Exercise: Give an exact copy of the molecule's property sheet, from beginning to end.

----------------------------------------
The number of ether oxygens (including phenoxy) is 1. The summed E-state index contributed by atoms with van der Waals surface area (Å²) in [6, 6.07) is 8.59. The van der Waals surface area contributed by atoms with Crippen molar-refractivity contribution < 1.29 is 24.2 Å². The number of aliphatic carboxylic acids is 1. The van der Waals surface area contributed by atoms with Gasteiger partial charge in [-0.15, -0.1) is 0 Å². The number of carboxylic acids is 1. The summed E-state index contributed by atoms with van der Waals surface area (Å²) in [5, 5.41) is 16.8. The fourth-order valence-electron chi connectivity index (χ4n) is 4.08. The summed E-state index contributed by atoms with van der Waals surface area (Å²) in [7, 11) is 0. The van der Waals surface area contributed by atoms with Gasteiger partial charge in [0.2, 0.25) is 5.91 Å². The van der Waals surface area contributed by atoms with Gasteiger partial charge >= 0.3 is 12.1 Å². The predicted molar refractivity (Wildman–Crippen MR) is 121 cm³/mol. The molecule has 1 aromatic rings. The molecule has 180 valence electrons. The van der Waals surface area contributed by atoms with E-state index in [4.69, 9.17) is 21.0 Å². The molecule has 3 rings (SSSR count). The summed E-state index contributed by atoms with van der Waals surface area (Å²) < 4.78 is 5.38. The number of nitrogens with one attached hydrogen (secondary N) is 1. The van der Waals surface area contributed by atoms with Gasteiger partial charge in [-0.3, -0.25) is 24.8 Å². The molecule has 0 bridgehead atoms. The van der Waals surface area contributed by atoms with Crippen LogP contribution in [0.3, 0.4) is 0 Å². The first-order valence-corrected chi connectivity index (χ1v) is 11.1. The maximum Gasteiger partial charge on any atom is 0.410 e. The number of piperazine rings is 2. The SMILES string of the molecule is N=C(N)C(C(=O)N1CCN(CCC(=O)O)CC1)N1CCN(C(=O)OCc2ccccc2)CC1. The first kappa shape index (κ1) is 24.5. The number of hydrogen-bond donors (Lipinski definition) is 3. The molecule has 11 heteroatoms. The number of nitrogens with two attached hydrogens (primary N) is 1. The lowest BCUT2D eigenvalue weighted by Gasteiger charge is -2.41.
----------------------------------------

The number of ether oxygens (including phenoxy) is 1. The summed E-state index contributed by atoms with van der Waals surface area (Å²) in [6, 6.07) is 8.59. The van der Waals surface area contributed by atoms with Crippen molar-refractivity contribution < 1.29 is 24.2 Å². The number of aliphatic carboxylic acids is 1. The van der Waals surface area contributed by atoms with Gasteiger partial charge in [-0.15, -0.1) is 0 Å². The number of carboxylic acids is 1. The summed E-state index contributed by atoms with van der Waals surface area (Å²) in [5, 5.41) is 16.8. The fourth-order valence-electron chi connectivity index (χ4n) is 4.08. The summed E-state index contributed by atoms with van der Waals surface area (Å²) in [7, 11) is 0. The van der Waals surface area contributed by atoms with Gasteiger partial charge in [0.2, 0.25) is 5.91 Å². The van der Waals surface area contributed by atoms with Gasteiger partial charge >= 0.3 is 12.1 Å². The predicted molar refractivity (Wildman–Crippen MR) is 121 cm³/mol. The molecule has 1 aromatic rings. The molecule has 180 valence electrons. The van der Waals surface area contributed by atoms with E-state index in [4.69, 9.17) is 21.0 Å². The molecule has 3 rings (SSSR count). The summed E-state index contributed by atoms with van der Waals surface area (Å²) < 4.78 is 5.38. The number of nitrogens with one attached hydrogen (secondary N) is 1. The van der Waals surface area contributed by atoms with Gasteiger partial charge in [-0.3, -0.25) is 24.8 Å². The molecule has 0 bridgehead atoms. The van der Waals surface area contributed by atoms with Crippen LogP contribution in [0.3, 0.4) is 0 Å². The first-order valence-corrected chi connectivity index (χ1v) is 11.1. The maximum Gasteiger partial charge on any atom is 0.410 e. The number of piperazine rings is 2. The SMILES string of the molecule is N=C(N)C(C(=O)N1CCN(CCC(=O)O)CC1)N1CCN(C(=O)OCc2ccccc2)CC1. The first kappa shape index (κ1) is 24.5. The number of hydrogen-bond donors (Lipinski definition) is 3. The molecule has 11 heteroatoms. The number of nitrogens with two attached hydrogens (primary N) is 1. The lowest BCUT2D eigenvalue weighted by Gasteiger charge is -2.41.